Not that I'm planning on doing that or anything... but I can understand their frustration.
Some days you can wake up with no money in your pocket and be thankful that there's nobody in the hospital, you have food in the pantry, freezer, and refrigerator, and that you're alive. Other days you wake up with total frustration over the emergency room bills from last year that you have no clue how you are ever going to come up with even money to make payments on them, the mortgage that's 20 days late and you can't pay until the federal income tax return comes back, the unemployment people that say that there's a problem with your application and are always busy no matter what time of day you call them, three job losses in the last year, two months of unemployment and no prospects in site, and five years of barely being able to afford to pay the bills because even when dh has a job, it's usually not enough to pay for luxuries like new clothes or trips to McDonald's.
The last 4 jobs my husband has had (if you don't count the emergency job at GoDaddy last year because we needed money and dh couldn't find a job and it was better than nothing) was working as an executive assistant. As in, assisting CEOs of small companies, department heads, etc. When he was employed in those jobs, money was decent. Not great, but we could pay our bills and have a little left over. We were even planning on going to Disneyland and putting dd into gymnastics classes. His first executive assistant jobs that he took were 12 years ago.
Before that, he had jobs as an Administrative Assistant. That's the step down from the Executive Assistant. It's a perfectly great job if you're 22. It's not a great job if you've been working as an Executive Assistant for 12 years.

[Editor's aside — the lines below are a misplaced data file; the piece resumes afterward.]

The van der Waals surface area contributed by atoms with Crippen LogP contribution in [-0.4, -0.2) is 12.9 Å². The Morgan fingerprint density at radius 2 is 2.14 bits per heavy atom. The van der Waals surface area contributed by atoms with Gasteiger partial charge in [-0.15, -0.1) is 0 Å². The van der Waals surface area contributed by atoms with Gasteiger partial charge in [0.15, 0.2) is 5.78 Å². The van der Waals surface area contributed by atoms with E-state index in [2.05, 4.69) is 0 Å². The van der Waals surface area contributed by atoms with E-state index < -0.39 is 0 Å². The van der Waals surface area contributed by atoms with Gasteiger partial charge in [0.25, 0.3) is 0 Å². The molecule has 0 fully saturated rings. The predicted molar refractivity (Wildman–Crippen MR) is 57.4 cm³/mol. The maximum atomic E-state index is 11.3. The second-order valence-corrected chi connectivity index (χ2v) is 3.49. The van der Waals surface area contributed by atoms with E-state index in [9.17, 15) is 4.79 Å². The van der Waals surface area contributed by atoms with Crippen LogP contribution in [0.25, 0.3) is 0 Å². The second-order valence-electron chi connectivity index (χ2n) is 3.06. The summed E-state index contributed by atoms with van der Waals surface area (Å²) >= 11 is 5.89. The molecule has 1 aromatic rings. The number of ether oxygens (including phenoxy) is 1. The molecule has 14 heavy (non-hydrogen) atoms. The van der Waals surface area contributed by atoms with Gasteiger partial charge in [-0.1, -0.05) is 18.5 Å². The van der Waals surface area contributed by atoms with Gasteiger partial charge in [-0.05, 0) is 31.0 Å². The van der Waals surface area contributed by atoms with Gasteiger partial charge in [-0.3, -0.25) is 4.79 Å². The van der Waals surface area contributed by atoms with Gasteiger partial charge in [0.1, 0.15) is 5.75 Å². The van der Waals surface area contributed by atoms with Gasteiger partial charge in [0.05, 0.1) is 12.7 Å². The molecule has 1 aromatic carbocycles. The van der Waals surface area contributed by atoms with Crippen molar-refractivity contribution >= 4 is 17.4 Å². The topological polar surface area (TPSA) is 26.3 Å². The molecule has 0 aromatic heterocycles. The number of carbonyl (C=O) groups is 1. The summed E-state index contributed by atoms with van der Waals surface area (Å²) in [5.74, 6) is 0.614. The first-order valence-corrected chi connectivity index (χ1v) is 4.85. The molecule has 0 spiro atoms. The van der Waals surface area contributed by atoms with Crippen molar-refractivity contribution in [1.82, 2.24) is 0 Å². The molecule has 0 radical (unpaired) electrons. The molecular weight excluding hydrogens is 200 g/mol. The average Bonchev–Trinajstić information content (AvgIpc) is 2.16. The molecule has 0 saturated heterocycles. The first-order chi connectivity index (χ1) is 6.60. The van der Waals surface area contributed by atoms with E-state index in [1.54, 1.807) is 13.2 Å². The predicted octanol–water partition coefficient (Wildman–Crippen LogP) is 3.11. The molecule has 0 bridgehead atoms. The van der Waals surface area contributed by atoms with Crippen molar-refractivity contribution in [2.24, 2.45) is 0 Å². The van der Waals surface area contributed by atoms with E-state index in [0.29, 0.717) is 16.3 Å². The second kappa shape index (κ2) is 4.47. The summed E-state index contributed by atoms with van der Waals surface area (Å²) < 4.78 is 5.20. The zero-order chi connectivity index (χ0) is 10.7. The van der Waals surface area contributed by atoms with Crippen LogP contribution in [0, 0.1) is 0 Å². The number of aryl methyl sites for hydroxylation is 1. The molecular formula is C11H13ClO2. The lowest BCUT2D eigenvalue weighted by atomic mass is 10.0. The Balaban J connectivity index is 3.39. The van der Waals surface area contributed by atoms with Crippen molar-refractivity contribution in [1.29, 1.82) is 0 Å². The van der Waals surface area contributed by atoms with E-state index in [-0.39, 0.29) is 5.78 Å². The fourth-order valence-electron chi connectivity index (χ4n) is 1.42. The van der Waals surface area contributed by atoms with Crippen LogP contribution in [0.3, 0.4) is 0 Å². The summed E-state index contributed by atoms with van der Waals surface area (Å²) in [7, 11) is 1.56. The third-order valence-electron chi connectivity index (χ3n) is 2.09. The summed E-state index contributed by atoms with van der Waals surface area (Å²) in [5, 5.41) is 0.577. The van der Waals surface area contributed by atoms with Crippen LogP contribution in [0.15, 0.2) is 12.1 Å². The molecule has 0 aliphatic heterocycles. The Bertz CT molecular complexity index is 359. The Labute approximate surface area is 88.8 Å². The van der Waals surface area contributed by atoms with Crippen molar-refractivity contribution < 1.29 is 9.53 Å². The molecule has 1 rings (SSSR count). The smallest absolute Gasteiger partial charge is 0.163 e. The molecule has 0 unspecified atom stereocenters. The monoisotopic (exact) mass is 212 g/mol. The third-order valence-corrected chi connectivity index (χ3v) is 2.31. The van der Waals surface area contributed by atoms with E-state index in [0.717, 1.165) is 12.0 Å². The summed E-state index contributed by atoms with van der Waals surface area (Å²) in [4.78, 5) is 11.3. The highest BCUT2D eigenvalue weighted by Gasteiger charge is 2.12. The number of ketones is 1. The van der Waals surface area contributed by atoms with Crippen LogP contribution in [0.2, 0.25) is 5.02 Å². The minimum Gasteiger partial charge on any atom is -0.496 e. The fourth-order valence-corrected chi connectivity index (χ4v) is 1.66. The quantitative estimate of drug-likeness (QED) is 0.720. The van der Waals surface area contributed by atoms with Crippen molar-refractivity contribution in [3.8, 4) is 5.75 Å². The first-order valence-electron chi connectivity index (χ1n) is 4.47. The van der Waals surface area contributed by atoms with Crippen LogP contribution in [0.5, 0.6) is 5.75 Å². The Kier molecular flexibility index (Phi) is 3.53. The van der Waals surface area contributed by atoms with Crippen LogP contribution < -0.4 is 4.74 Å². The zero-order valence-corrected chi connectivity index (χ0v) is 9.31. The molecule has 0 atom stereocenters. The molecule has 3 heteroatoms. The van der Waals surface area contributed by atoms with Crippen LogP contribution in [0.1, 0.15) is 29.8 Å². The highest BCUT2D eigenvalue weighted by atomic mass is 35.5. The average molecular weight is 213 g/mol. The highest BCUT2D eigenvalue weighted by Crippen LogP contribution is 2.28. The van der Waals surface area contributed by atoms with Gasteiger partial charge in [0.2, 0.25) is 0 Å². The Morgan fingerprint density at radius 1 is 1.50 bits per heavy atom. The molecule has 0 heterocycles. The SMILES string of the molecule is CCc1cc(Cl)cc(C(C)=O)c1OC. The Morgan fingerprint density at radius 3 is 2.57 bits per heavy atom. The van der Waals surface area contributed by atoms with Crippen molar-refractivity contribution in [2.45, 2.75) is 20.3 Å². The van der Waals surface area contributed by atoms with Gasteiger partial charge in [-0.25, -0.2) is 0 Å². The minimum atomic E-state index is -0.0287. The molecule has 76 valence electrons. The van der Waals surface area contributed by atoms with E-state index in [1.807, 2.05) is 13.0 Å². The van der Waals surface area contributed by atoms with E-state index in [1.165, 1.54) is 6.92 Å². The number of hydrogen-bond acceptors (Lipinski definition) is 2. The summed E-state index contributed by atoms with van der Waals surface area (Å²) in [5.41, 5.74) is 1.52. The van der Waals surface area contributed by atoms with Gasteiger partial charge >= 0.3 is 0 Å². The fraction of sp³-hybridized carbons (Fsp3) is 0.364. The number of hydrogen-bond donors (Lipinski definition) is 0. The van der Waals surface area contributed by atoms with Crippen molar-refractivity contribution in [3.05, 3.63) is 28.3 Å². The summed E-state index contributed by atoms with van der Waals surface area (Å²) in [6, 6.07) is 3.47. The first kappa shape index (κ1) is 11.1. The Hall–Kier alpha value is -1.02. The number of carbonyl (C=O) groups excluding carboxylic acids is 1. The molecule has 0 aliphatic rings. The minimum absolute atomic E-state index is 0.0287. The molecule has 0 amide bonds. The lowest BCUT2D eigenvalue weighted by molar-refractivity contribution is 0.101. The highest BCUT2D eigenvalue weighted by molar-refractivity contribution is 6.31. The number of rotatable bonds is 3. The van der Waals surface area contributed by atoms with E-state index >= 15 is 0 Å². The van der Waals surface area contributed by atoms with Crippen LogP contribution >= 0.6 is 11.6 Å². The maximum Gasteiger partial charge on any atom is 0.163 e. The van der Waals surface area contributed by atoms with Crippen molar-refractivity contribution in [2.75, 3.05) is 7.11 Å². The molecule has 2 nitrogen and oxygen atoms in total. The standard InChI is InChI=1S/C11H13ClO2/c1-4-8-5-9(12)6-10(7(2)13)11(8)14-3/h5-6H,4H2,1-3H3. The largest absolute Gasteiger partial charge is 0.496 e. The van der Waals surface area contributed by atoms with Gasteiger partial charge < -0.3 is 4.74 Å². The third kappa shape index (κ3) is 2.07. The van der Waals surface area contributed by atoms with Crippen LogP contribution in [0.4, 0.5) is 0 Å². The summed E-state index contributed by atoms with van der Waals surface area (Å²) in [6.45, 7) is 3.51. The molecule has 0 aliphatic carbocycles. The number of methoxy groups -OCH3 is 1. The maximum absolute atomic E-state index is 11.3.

My husband just said earlier today that he's going to start applying for Administrative Assistant Job. Might as well start applying for jobs where you wear a hat and say "Do you want fries with that?" as well. It's a good thing that they raised the minimum wage.
It's just frustrating. Last year, every time dh would lose a job, it would only take about 2 or 3 weeks to get another one. This time, it's already been 2 months, and I'm starting to feel that we'll be lucky if he has a job again in another 3 months. And Ben Bernanke says that there's no recession. Well, maybe the economy doesn't meet the technical definition of a recession, where there is a decline in the Gross Domestic Product for two successive quarters (6 months), but I'm not seeing any signs of things going great around here.
I was talking to my mom yesterday, and she says that a friend of hers has a daughter that works for Macy's, and they let go of an entire marketing department there. So evidently things aren't going well in Seattle either. I talk to people on the internet all the time that can hardly make ends meet. Yes, things in the economy are just going along swimmingly...
I normally try to be positive but sometimes it's hard to be positive all the time. Yes, God has always swept in at the very last moment and provided us with the things that we need. He helped my mother-in-law find a brand new crib for just $15 at Wal-Mart, that doesn't happen every day. But sometimes you just wish for some semblance of... stability. A job... anything that will give you the impression that the next month's mortgage will be taken care of. Nowadays I suppose not even a job is going to give stability, but it's better than no job.
I guess this must be something like how the Israelites felt while they were wandering around in the wilderness. Yes, God provided them with food every day, but there was absolutely no stability there. What if I wake up one morning and God doesn't put the manna there? Similarly, I've been thinking What if dh can't find a job and we can't make the mortgage payment? The Israelites did not see a light at the end of the tunnel, and right now, neither do I.
But then again, David spent several years living in caves and forests while being chased by King Saul. Eventually Saul was killed and he became king and things weren't so bad (until he sinned with Bathsheba, then everything went downhill from there). The Israelites wandered around in the wilderness for 40 years, but after that they had the promised land and things were good. Even my parents... my dad used to work for my grandpa, but he barely paid enough to live. I remember we were always broke. One day my dad got mad at grandpa and quit... but when he got a job after that, it was a really good job and now they're doing pretty well.
I'm just waiting for the second, happy half of the story. Even the people that lived through the Great Depression, and then World War II, did pretty well in the 1950s. If they lived through it without jumping off a skyscraper in frustration.